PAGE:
Thursday, September 25th, 2014
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The Internet Has a Problem(atic)

The word "problematic" is a firehose for—what, exactly? I know it's loud and sprays everywhere, but I can't locate its target. It is common knowledge in certain corners of the internet that "problematic" is codependent with the think piece, that short, poorly researched form of essay that exists to criticize recent cultural phenomena on usually disingenuous political or moral grounds.

Fifty years ago, "problematic" was modest, mousy and rare, maybe akin to "thole" or "vellicate"—nice for a dinner party, but far from a buzzword. Today, you can't go online without bumping into a "problematic" or two: "Hip-hop videos featuring bling and babes" are "problematic"; "The Promising…Future [...]

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A Decade Later, Whither the Metrosexual

When was the last time you considered the metrosexual? If you are a reasonable person—not this guy—it’s been about ten years. Or at least I thought so, until, after a decade of silence, three people mentioned metrosexuals to me in the same week. Perhaps because it’s the twentieth anniversary of its coining and the tenth(ish) anniversary of Queer Eye.

In reconsidering the metrosexual, we must first distinguish between the metrosexual’s imagined and actual properties. Like hipsterism, metrosexuality is an insult more readily slung than substantiated. According to canon, David Beckham is the ur-metro. Although Beckham initially goes unmentioned in the word’s first printing (in 1994), the word’s [...]

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11

The Ways in Which White People Talk Over Music

If you want to scream whiteness, almost nothing beats rap-talk-singing—that half-monotone half-melodic vocal technique you may recognize from the likes of Beck’s "Loser" or many recent commercials. These days, rap-talk-singing is typically parody in the vein of Sir Mix-A-Lot's famous "Baby Got Back" intro. (You know: "Becky, look at her butt. It is sooooo big. She looks like one of those rap guys' girlfriends.") It is not always clear when white people rap-talk-sing self-deprecatingly. Perhaps this is what happened to Taylor Swift, whose most recent single, "Shake It Off," is somewhere between a great Gap ad and a bad pop song.

Although "Shake It Off" [...]

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6

The Generation That Weaponized Feelings: What Was An "Emo"?

Emo 4.0 champions Future Islands.

Recently I’ve found myself over-emoting in unclever ways. To keep a handle on things I have decided to call myself emo, although I never used that term as a self-descriptor when it was actually appropriate in the early 2000s. I didn’t even learn what an emo was until the summer of 2005, at debate camp, when a boy with one of those pretentious monosyllabic names like “Chad” or “Brad” or something came into the lunchroom wearing a Death Cab For Cutie t-shirt and blew my mind. I’d heard of DCFC before but had subconsciously conflated them with Hootie and the Blowfish, which [...]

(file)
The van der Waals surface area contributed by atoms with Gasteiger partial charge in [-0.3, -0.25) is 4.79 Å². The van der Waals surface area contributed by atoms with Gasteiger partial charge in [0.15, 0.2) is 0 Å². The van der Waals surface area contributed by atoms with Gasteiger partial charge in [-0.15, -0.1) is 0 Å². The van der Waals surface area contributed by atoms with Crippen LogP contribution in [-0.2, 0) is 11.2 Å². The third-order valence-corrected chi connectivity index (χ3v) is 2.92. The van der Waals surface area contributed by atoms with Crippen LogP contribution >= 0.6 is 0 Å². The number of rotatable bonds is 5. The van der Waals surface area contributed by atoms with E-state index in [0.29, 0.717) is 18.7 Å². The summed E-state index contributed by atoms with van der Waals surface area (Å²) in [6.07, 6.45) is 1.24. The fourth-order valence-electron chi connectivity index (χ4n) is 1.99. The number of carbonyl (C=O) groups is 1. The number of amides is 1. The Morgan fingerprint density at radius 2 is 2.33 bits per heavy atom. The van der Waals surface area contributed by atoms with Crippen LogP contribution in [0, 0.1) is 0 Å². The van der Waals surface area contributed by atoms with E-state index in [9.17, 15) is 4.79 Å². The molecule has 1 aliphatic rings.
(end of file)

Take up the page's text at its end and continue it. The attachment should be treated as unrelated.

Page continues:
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1

Robopoetics: The Complete Operator's Manual

Here’s a game: which of these poems was written by a human, and which by a computer?

A wounded deer leaps highest, I've heard the daffodil I've heard the flag to-day I've heard the hunter tell; 'Tis but the ecstasy of death, And then the brake is almost done, And sunrise grows so near sunrise grows so near That we can touch the despair and frenzied hope of all the ages.

vs.

Red flags the reason for pretty flags. And ribbons. Ribbons of flags And wearing material Reason for wearing material. Give pleasure. Can you give me the regions. The regions and the land. The regions and wheels. All [...]

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3

On "Dawson," on "Dexter," on "Damages": The Artists and Art of TV Shows

A couple months ago I was watching an episode of the second season of "Dawson’s Creek" when I saw an intriguing painting, "Winter’s Mist," by an artist called "Jarvis." "Winter’s Mist" looked vaguely familiar and the artist’s name was something I might’ve heard in college. Here is what the on-TV college lecturer had to say about it:

I’d like to close with this piece, "Winter Mist." It’s Jarvis’ most famous work. No one can deny after looking at this exquisitely tuned surface, the juxtaposition of color and shape, the intensity of his lines, that Jarvis was in complete control of his new technique. Sadly, three weeks after Jarvis completed [...]

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6

Sochi Olympics Photo—Or Site-Specific Contemporary Art Installation?

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5

How Did Pumpkin Become Beloved? Labor, Nostalgia, Refreshment And White Women

This story begins, like so many before it, with a marathon session of “Sabrina, the Teenage Witch.” Specifically, the show’s 1999 Halloween episode, “Episode LXXXI: The Phantom Menace.” (STTW has a real gift for prophecy.) Sabrina, played by Melissa Joan Hart, is a faux black sheep with a heart of gold; her manager (cum boyfriend cum soon-to-be-war-photographer) is as auspicious as he is handsome—which is a lot—but is also a bit dunderheaded. The setting: a Central Perk knockoff:

JOSH: Y’know, I’m really surprised our special pumpkin flavored coffee hasn’t been more popular.

SABRINA: Do you think it has anything to do with the fact that it’s a hideous shade [...]

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